GPS analysis of ground surface deformation in response to 2011 drought in Texas
Tuesday, 16 December 2014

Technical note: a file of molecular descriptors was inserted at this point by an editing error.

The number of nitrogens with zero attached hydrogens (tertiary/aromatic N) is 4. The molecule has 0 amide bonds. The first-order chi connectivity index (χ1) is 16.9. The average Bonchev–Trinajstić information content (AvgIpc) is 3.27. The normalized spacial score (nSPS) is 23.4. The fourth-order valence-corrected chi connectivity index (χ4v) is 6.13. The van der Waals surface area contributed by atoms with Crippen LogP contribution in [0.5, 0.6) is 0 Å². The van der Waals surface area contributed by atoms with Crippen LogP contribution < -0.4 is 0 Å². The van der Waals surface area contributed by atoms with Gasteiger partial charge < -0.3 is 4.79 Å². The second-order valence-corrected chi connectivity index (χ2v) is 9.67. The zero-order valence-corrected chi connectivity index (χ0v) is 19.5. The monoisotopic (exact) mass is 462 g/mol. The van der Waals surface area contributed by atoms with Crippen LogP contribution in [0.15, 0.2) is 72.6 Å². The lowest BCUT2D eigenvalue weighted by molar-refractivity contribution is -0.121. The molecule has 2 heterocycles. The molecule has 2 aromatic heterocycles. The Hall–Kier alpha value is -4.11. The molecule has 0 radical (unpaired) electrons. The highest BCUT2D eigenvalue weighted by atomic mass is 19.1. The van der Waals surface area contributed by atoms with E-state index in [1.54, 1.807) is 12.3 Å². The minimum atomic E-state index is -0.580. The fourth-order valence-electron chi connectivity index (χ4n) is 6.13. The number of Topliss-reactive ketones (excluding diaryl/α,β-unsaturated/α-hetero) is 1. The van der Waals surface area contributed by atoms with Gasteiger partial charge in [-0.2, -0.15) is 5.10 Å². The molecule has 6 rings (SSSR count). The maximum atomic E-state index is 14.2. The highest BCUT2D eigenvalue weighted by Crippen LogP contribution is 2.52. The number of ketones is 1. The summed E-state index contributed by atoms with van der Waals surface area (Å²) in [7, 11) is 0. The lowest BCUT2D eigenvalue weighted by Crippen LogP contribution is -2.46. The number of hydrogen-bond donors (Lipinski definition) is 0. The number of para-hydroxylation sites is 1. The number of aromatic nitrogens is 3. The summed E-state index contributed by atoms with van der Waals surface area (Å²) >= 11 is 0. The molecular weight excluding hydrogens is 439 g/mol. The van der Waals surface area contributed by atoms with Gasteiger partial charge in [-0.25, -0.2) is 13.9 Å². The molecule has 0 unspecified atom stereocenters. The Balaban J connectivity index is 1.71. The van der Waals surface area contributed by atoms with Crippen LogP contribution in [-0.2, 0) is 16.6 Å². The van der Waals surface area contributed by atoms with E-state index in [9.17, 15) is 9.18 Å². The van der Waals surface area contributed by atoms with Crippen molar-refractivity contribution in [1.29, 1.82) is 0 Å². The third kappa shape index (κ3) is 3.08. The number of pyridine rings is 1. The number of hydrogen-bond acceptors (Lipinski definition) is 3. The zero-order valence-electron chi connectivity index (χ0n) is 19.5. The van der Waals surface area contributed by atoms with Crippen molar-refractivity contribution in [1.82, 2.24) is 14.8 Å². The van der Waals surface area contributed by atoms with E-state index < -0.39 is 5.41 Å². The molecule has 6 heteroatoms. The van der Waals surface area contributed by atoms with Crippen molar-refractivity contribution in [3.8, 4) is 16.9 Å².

A precise process and analysis of a dense network of CGPS observations are used to infer the long term and seasonal deformation patterns of ground surface over the state of Texas. The state covers 9 major aquifers which supply more than 50 percent of the water utilized in the state and spread over ~75% of the state area. Pumping of groundwater from many aquifers for irrigation, industrial and human consumption has resulted in a significant water level declines, and in many areas caused long term ground surface subsidence. While more than 70 percent of GPS sites, located on the top of aquifers, experience subsidence, the remained sites located outside the aquifers present significant uplift as a result of elastic response to the changes in loading due to soil moisture and surface water. However, a significant episodic uplift (up 6 mm/yr) from 2010 to 2012 appears in all GPS time series corresponding to 2011 extreme drought in Texas and adjacent states. Such episodic uplift is inferred as an elastic response of ground surface to reduced surface load. While most of drought indicators rely on precipitation index, soil moisture model, satellite vegetation health index and streamflow data, we suggest using regional CGPS vertical displacement as a further proxy for the indication of a drought. Inverting the vertical displacement from GPS it is possible to estimate total water storage including the portion of groundwater storage. In this abstract, the uplifts during drought period are inverted to derive total water storage loss using load Green’s function. The GPS-based estimate of water loss is compared with GRACE-based and Land Surface Models estimates of total water storage (e.g. NLDAS and GLDAS). The limitations and uncertainty associated with each technique are discussed.